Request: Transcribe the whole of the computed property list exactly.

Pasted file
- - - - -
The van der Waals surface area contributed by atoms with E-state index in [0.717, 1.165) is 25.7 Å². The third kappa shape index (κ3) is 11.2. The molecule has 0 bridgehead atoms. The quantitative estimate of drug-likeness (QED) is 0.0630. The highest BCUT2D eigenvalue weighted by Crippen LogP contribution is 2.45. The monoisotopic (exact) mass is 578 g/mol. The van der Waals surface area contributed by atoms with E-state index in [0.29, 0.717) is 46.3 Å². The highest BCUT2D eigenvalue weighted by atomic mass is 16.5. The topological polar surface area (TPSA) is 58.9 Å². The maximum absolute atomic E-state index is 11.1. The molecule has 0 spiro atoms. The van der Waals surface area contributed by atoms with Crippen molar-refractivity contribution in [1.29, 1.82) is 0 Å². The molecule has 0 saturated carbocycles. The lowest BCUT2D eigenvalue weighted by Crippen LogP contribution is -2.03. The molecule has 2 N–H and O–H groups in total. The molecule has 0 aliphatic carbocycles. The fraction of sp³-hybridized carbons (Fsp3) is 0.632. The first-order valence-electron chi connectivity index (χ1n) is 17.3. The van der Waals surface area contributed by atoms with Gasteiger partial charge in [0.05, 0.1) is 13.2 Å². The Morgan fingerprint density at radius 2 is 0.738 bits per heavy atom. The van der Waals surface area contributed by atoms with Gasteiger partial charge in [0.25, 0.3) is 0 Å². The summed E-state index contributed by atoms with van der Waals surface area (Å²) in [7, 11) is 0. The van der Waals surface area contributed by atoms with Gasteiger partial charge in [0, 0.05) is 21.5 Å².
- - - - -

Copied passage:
The van der Waals surface area contributed by atoms with E-state index in [0.717, 1.165) is 25.7 Å². The third kappa shape index (κ3) is 11.2. The molecule has 0 bridgehead atoms. The quantitative estimate of drug-likeness (QED) is 0.0630. The highest BCUT2D eigenvalue weighted by Crippen LogP contribution is 2.45. The monoisotopic (exact) mass is 578 g/mol. The van der Waals surface area contributed by atoms with E-state index in [0.29, 0.717) is 46.3 Å². The highest BCUT2D eigenvalue weighted by atomic mass is 16.5. The topological polar surface area (TPSA) is 58.9 Å². The maximum absolute atomic E-state index is 11.1. The molecule has 0 spiro atoms. The van der Waals surface area contributed by atoms with Crippen molar-refractivity contribution in [1.29, 1.82) is 0 Å². The molecule has 0 saturated carbocycles. The lowest BCUT2D eigenvalue weighted by Crippen LogP contribution is -2.03. The molecule has 2 N–H and O–H groups in total. The molecule has 0 aliphatic carbocycles. The fraction of sp³-hybridized carbons (Fsp3) is 0.632. The first-order valence-electron chi connectivity index (χ1n) is 17.3. The van der Waals surface area contributed by atoms with Gasteiger partial charge in [0.05, 0.1) is 13.2 Å². The Morgan fingerprint density at radius 2 is 0.738 bits per heavy atom. The van der Waals surface area contributed by atoms with Gasteiger partial charge in [0.25, 0.3) is 0 Å². The summed E-state index contributed by atoms with van der Waals surface area (Å²) in [7, 11) is 0. The van der Waals surface area contributed by atoms with Gasteiger partial charge in [0, 0.05) is 21.5 Å².